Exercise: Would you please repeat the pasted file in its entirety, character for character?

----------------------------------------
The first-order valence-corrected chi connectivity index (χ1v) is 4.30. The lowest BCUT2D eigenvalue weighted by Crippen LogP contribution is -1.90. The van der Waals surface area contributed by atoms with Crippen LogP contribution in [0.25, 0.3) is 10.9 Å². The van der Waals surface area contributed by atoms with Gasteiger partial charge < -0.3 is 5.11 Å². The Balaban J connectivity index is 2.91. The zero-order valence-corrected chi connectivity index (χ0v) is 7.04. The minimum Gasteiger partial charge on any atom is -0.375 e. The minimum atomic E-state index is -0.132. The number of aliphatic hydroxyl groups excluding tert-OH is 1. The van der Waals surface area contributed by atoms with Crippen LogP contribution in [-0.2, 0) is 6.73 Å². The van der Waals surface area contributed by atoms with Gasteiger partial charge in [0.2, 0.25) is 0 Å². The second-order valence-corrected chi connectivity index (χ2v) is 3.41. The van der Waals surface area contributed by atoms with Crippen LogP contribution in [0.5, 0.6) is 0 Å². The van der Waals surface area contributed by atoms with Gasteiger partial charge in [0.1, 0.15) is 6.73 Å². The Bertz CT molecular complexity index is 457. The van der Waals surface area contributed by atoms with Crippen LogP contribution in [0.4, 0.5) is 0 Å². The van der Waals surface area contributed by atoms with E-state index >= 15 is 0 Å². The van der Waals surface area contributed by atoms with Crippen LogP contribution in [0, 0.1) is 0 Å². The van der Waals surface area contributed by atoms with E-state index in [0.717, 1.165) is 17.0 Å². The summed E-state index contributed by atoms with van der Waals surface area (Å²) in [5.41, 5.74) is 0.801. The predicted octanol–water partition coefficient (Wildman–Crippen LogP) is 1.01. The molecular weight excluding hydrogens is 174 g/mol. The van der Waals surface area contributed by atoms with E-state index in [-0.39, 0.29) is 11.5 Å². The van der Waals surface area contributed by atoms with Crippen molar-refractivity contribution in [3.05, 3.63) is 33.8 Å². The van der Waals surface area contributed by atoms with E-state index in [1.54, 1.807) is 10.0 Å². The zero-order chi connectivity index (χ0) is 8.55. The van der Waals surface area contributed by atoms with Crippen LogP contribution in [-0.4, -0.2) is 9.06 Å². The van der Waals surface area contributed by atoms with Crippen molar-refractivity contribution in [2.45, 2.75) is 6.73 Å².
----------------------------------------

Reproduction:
The first-order valence-corrected chi connectivity index (χ1v) is 4.30. The lowest BCUT2D eigenvalue weighted by Crippen LogP contribution is -1.90. The van der Waals surface area contributed by atoms with Crippen LogP contribution in [0.25, 0.3) is 10.9 Å². The van der Waals surface area contributed by atoms with Gasteiger partial charge < -0.3 is 5.11 Å². The Balaban J connectivity index is 2.91. The zero-order valence-corrected chi connectivity index (χ0v) is 7.04. The minimum Gasteiger partial charge on any atom is -0.375 e. The minimum atomic E-state index is -0.132. The number of aliphatic hydroxyl groups excluding tert-OH is 1. The van der Waals surface area contributed by atoms with Crippen LogP contribution in [-0.2, 0) is 6.73 Å². The van der Waals surface area contributed by atoms with Gasteiger partial charge in [0.2, 0.25) is 0 Å². The second-order valence-corrected chi connectivity index (χ2v) is 3.41. The van der Waals surface area contributed by atoms with Crippen LogP contribution in [0.5, 0.6) is 0 Å². The van der Waals surface area contributed by atoms with Gasteiger partial charge in [0.1, 0.15) is 6.73 Å². The Bertz CT molecular complexity index is 457. The van der Waals surface area contributed by atoms with Crippen LogP contribution in [0.4, 0.5) is 0 Å². The van der Waals surface area contributed by atoms with E-state index >= 15 is 0 Å². The van der Waals surface area contributed by atoms with Crippen LogP contribution in [0, 0.1) is 0 Å². The van der Waals surface area contributed by atoms with E-state index in [0.717, 1.165) is 17.0 Å². The summed E-state index contributed by atoms with van der Waals surface area (Å²) in [5.41, 5.74) is 0.801. The predicted octanol–water partition coefficient (Wildman–Crippen LogP) is 1.01. The molecular weight excluding hydrogens is 174 g/mol. The van der Waals surface area contributed by atoms with E-state index in [-0.39, 0.29) is 11.5 Å². The van der Waals surface area contributed by atoms with Crippen molar-refractivity contribution in [3.05, 3.63) is 33.8 Å². The van der Waals surface area contributed by atoms with E-state index in [1.54, 1.807) is 10.0 Å². The zero-order chi connectivity index (χ0) is 8.55. The van der Waals surface area contributed by atoms with Crippen LogP contribution in [-0.4, -0.2) is 9.06 Å². The van der Waals surface area contributed by atoms with Crippen molar-refractivity contribution in [2.45, 2.75) is 6.73 Å².